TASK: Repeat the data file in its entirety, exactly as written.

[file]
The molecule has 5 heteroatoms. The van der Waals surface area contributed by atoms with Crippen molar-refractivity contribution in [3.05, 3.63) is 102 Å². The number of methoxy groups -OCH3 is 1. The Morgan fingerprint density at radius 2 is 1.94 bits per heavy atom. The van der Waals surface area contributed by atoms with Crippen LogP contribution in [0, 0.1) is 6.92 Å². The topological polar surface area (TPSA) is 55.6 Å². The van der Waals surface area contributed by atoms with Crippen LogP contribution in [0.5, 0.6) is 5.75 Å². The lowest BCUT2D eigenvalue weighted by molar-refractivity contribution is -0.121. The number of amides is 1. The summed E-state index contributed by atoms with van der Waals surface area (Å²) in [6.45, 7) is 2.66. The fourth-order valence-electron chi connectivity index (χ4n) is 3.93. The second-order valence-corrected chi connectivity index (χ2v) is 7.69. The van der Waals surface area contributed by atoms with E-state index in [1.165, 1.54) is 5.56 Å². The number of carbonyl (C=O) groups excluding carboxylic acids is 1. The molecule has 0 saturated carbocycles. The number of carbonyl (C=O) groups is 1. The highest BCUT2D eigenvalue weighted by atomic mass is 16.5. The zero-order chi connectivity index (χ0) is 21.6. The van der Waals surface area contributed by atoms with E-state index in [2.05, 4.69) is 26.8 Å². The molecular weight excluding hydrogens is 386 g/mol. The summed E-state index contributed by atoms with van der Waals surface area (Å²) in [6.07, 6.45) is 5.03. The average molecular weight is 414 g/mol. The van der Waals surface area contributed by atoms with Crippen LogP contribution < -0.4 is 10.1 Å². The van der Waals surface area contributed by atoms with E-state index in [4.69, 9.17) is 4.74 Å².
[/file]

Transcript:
The molecule has 5 heteroatoms. The van der Waals surface area contributed by atoms with Crippen molar-refractivity contribution in [3.05, 3.63) is 102 Å². The number of methoxy groups -OCH3 is 1. The Morgan fingerprint density at radius 2 is 1.94 bits per heavy atom. The van der Waals surface area contributed by atoms with Crippen LogP contribution in [0, 0.1) is 6.92 Å². The topological polar surface area (TPSA) is 55.6 Å². The van der Waals surface area contributed by atoms with Crippen LogP contribution in [0.5, 0.6) is 5.75 Å². The lowest BCUT2D eigenvalue weighted by molar-refractivity contribution is -0.121. The number of amides is 1. The summed E-state index contributed by atoms with van der Waals surface area (Å²) in [6.45, 7) is 2.66. The fourth-order valence-electron chi connectivity index (χ4n) is 3.93. The second-order valence-corrected chi connectivity index (χ2v) is 7.69. The van der Waals surface area contributed by atoms with E-state index in [1.165, 1.54) is 5.56 Å². The number of carbonyl (C=O) groups excluding carboxylic acids is 1. The molecule has 0 saturated carbocycles. The number of carbonyl (C=O) groups is 1. The highest BCUT2D eigenvalue weighted by atomic mass is 16.5. The zero-order chi connectivity index (χ0) is 21.6. The van der Waals surface area contributed by atoms with E-state index in [2.05, 4.69) is 26.8 Å². The molecular weight excluding hydrogens is 386 g/mol. The summed E-state index contributed by atoms with van der Waals surface area (Å²) in [6.07, 6.45) is 5.03. The average molecular weight is 414 g/mol. The van der Waals surface area contributed by atoms with Crippen LogP contribution < -0.4 is 10.1 Å². The van der Waals surface area contributed by atoms with E-state index in [4.69, 9.17) is 4.74 Å².